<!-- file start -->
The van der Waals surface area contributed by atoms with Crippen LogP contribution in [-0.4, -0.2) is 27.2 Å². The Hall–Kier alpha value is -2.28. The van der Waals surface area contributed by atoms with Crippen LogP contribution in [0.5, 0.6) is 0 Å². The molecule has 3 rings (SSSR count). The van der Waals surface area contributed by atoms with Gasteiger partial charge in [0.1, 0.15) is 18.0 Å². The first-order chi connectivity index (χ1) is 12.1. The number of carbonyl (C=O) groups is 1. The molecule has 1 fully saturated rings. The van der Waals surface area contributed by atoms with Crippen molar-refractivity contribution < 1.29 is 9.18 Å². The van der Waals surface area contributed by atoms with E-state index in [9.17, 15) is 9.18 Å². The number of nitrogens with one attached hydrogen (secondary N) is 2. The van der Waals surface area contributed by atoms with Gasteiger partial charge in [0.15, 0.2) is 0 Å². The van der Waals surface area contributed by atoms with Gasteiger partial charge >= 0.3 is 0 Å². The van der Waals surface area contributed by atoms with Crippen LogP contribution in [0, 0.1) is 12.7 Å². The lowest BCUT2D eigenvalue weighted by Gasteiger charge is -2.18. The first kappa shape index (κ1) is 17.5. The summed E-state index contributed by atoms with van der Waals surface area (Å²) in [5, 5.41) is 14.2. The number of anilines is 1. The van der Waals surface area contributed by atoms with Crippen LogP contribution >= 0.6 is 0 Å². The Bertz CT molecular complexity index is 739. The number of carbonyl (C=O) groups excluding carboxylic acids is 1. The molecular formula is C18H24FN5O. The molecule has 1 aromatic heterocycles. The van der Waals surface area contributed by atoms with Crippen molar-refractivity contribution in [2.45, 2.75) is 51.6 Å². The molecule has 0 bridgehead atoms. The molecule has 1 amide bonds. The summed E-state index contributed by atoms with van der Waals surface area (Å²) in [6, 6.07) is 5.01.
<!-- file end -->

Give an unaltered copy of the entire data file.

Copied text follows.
The van der Waals surface area contributed by atoms with Crippen LogP contribution in [-0.4, -0.2) is 27.2 Å². The Hall–Kier alpha value is -2.28. The van der Waals surface area contributed by atoms with Crippen LogP contribution in [0.5, 0.6) is 0 Å². The molecule has 3 rings (SSSR count). The van der Waals surface area contributed by atoms with Gasteiger partial charge in [0.1, 0.15) is 18.0 Å². The first-order chi connectivity index (χ1) is 12.1. The number of carbonyl (C=O) groups is 1. The molecule has 1 fully saturated rings. The van der Waals surface area contributed by atoms with Crippen molar-refractivity contribution < 1.29 is 9.18 Å². The van der Waals surface area contributed by atoms with E-state index in [9.17, 15) is 9.18 Å². The number of nitrogens with one attached hydrogen (secondary N) is 2. The van der Waals surface area contributed by atoms with Gasteiger partial charge in [0.15, 0.2) is 0 Å². The van der Waals surface area contributed by atoms with Gasteiger partial charge >= 0.3 is 0 Å². The van der Waals surface area contributed by atoms with Crippen LogP contribution in [0, 0.1) is 12.7 Å². The lowest BCUT2D eigenvalue weighted by Gasteiger charge is -2.18. The first kappa shape index (κ1) is 17.5. The summed E-state index contributed by atoms with van der Waals surface area (Å²) in [5, 5.41) is 14.2. The number of anilines is 1. The van der Waals surface area contributed by atoms with Crippen LogP contribution >= 0.6 is 0 Å². The Bertz CT molecular complexity index is 739. The number of carbonyl (C=O) groups excluding carboxylic acids is 1. The molecular formula is C18H24FN5O. The molecule has 1 aromatic heterocycles. The van der Waals surface area contributed by atoms with Crippen molar-refractivity contribution in [2.45, 2.75) is 51.6 Å². The molecule has 0 bridgehead atoms. The molecule has 1 amide bonds. The summed E-state index contributed by atoms with van der Waals surface area (Å²) in [6, 6.07) is 5.01.